Alaitz Corominas saved by world-first lung surgery while she was still in her mother"s WOMB


The happy and healthy toddler whose life was saved by world-first lung surgery while she was still in her mother's WOMB

PUBLISHED:

11:03 GMT, 14 March 2012

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UPDATED:

19:07 GMT, 14 March 2012

A baby’s life was saved by pioneering surgery after doctors carried out an operation on her lungs while she was still in her mother’s womb.

Alaitz Corominas, from Spain, is now a happy and healthy toddler after becoming the world’s first foetus to undergo the procedure three months before she was due to be born.

The 16-month-old girl, who weighed just 1lb 10oz at the time, had only a 10 per cent chance of survival if surgeons in Barcelona had not fixed her blocked bronchial tubes.

Monica and Marcos Corominas with their 16-month-old daughter Alaitz whose life was saved by pioneering neonatal surgery while still in her mother's womb six months into pregnancy

Monica and Marcos Corominas with their 16-month-old daughter Alaitz whose life was saved by pioneering neonatal surgery while still in her mother's womb six months into pregnancy

Thanks: Alaitz and her parents pose with her doctors (left to right) Julio Moreno, Josep Martinez, Montserrat Castanon and Eduard Gratacos at the Hospital Clinic in Barcelona

Thanks: Alaitz and her parents pose with her doctors (left to right) Julio Moreno, Josep Martinez, Montserrat Castanon and Eduard Gratacos at the Hospital Clinic in Barcelona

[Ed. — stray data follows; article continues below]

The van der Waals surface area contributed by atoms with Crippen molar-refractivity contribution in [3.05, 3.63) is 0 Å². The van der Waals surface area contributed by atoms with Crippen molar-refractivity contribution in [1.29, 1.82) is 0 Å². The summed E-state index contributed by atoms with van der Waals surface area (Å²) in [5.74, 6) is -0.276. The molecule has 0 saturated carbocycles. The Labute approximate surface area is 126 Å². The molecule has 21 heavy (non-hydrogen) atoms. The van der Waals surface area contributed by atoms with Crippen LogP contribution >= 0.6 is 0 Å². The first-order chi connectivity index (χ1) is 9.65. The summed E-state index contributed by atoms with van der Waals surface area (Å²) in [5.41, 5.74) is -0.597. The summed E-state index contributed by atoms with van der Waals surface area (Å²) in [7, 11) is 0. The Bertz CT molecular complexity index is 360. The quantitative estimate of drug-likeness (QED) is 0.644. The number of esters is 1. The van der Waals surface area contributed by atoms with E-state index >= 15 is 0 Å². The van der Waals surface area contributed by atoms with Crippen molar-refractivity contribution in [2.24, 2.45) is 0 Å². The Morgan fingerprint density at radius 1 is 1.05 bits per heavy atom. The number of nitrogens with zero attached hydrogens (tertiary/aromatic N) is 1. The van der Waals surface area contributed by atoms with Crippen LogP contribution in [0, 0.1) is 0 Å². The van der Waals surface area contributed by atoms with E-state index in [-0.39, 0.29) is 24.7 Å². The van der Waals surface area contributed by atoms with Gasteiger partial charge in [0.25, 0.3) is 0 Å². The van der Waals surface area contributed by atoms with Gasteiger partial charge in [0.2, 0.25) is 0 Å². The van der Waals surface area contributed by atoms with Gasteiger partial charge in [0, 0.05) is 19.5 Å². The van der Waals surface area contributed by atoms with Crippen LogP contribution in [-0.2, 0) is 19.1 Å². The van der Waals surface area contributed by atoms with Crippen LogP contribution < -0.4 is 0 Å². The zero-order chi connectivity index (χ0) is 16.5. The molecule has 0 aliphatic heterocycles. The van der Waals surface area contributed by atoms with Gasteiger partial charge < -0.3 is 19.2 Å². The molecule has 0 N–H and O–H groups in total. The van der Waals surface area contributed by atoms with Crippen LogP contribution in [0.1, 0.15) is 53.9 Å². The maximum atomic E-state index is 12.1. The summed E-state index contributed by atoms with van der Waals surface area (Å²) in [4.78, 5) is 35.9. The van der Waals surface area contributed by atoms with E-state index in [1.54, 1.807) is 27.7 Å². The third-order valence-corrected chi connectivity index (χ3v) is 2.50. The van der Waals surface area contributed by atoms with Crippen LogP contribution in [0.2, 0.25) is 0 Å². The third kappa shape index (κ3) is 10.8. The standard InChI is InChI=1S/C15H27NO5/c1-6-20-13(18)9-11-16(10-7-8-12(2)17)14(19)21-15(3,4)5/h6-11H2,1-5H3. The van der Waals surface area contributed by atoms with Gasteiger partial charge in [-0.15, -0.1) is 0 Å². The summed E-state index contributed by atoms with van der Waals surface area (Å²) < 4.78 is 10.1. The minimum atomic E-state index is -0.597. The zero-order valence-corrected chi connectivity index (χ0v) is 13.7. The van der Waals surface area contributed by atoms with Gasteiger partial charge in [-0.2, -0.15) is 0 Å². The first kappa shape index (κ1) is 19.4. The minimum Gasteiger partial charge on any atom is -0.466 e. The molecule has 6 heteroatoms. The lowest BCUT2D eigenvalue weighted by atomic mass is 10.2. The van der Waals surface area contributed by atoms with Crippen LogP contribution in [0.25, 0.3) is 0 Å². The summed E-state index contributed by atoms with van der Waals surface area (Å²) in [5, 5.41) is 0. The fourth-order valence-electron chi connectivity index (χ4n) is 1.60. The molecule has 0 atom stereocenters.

Experts inserted an endoscope – a camera-ended tube that surgical instruments can fit through – into her mouth and then down her windpipe and into her lungs.

An image of her lungs was then beamed on to a giant TV screen in the operating theatre and confirmed that she was suffering from bronchial atresia.

HOW DOCTORS DID IT IN 30 MINUTES

Spanish doctors faced a race against time to fix Alaitz's Corominas's blocked bronchial tubes because her heart
is at risk of filling with liquid during the procedure and it could also force her mother into early labour.

This is how the team in Barcelona did it:

1. Doctors used an ultrasound to guide an endoscope though the mother’s abdomen and into her womb.

2. The endoscope, which has a camera fitted to its end, was then guided through the mouth, down the oesophagus (pictured below) and into the unborn baby’s lungs.

Baby

3. Surgeons then reconnected the right-hand-side bronchial tube with the central airways and removed the endesope as quickly – and safely – as possible.

However, because they were reduced to 30 minutes, it meant surgeons could only concentrate on one task.

Thirteen days after Alaitz was born, she underwent an operation to remove two of the three pulmonary lobes of her right lung which were damaged by the malformation of her bronchi.

This where the bronchi – the air tube leading from the trachea to the lungs – do not properly connect with the central airways, meaning breathing is almost impossible.

Surgeons from two institutions – Hospital Clinic and Joan de Deu – reconnected the bronchial tubes on the right lung to her central airways in a procedure lasting just 30 minutes.

‘In such cases, you have to operate quickly, like a bank robbery,’ said Eduard Gratacos, who led the surgery.

However, they had to be extremely delicate because the procedure is carried out near the heart on ‘tissue as thin as cigarette paper’, Dr Graticos added.